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Crime & Mystery & Film Noir & Thrillers: Articles


'Detroit' Movie: Kathryn Bigelow 1967 Riots Depiction 'Horribly Real' & 'Deeply Self-Serving'

Detroit movie street riot scene: The Hurt Locker and Zero Dark Thirty director Kathryn Bigelow tackles the 1967 Detroit riots in “horribly real” and “deeply self-serving” 2017 release marketed as a “dramatic thriller.” Kathryn Bigelow's 'Detroit' movie: Horribly real semidocumentary or self-serving Hollywood depiction of 1967 Detroit Rebellion? In the city of Detroit, from July 23 through July 27 of 1967, the people rebelled against the conditions of their existence. Some call this the 1967 Detroit Riot; it's also known as the 12th Street Riot and the 1967 Detroit Rebellion. I prefer the latter. During the rebellion, 43 people died – 33 of whom were black, 10 were white. Twenty-four of the black victims were shot by police officers and […]


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'Detroit' Movie: Kathryn Bigelow 1967 Riots Depiction 'Horribly Real' & 'Deeply Self-Serving'



Crime Novel Remembered: Everywoman Heroine & Bourgeois Values + 'Straight & Gay' Movie Versions

Crime novel The Blank Wall by Elisabeth Sanxay Holding. While her husband is away during World War II, housewife Lucia Holley – the sort of “Everywoman” who looks great in a two-piece bathing suit – does whatever it takes to protect the feeling of “normality” in her bourgeois, suburban household. The Blank Wall is a classic depiction of an attempted cover-up being much more serious than the actual crime. Sound bites: Remembering the classic crime novel 'The Blank Wall' and its two movie adaptations – 'The Reckless Moment' & 'The Deep End' Crime novel writer Elisabeth Sanxay Holding (1889–1955) is not a name familiar to many, and yet Raymond Chandler described her as “the top suspense writer of them all. […]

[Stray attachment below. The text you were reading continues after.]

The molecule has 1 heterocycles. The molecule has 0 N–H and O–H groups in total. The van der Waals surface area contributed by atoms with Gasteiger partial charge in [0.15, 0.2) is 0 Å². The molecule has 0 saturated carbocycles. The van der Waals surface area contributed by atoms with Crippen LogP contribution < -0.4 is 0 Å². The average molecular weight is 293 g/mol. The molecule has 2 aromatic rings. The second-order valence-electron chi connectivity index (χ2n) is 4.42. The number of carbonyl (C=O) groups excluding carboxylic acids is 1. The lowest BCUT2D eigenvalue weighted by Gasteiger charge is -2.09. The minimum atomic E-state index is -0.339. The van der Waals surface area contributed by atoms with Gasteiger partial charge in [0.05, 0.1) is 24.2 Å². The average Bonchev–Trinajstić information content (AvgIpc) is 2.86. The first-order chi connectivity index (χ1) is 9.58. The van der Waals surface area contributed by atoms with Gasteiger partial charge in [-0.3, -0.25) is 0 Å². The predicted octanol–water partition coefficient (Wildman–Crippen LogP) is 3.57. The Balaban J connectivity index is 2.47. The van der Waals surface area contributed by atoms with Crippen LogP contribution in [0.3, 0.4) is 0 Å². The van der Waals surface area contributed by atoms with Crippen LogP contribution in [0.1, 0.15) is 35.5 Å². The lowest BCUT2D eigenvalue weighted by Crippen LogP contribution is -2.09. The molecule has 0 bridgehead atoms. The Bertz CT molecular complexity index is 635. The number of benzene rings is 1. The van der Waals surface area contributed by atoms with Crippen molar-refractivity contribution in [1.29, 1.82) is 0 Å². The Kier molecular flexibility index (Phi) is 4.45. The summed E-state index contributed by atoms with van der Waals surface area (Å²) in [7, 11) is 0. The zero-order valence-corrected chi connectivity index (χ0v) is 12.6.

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Crime Novel Remembered: Everywoman Heroine & Bourgeois Values + 'Straight & Gay' Movie Versions



'Latin Lover' - The 2nd Valentino & 1st (and Best) Sam Spade: Q&A with Ricardo Cortez Biographer Dan Van Neste

“Latin Lover” Ricardo Cortez, who went on to play a series of all-American scoundrels and criminals, in addition to similar unsavory types of other nationalities. Although never as big a star as fellow silent era screen heartthrobs Rudolph Valentino, Ramon Novarro, and John Gilbert – or fellow Pre-Code era antiheroes Edward G. Robinson and James Cagney – Cortez had a long and, to some extent, prestigious film career, appearing in nearly 100 movies between 1923 and 1950. Among his directors were “Father of American Cinema” D.W. Griffith and Paramount's star filmmaker Cecil B. DeMille, in addition to eventual Oscar winners and nominees Frank Lloyd, Herbert Brenon, Gregory La Cava, William A. Wellman, Frank Capra, Walter Lang, Michael Curtiz, John Ford, […]


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'Latin Lover' - The 2nd Valentino & 1st (and Best) Sam Spade: Q&A with Ricardo Cortez Biographer Dan Van Neste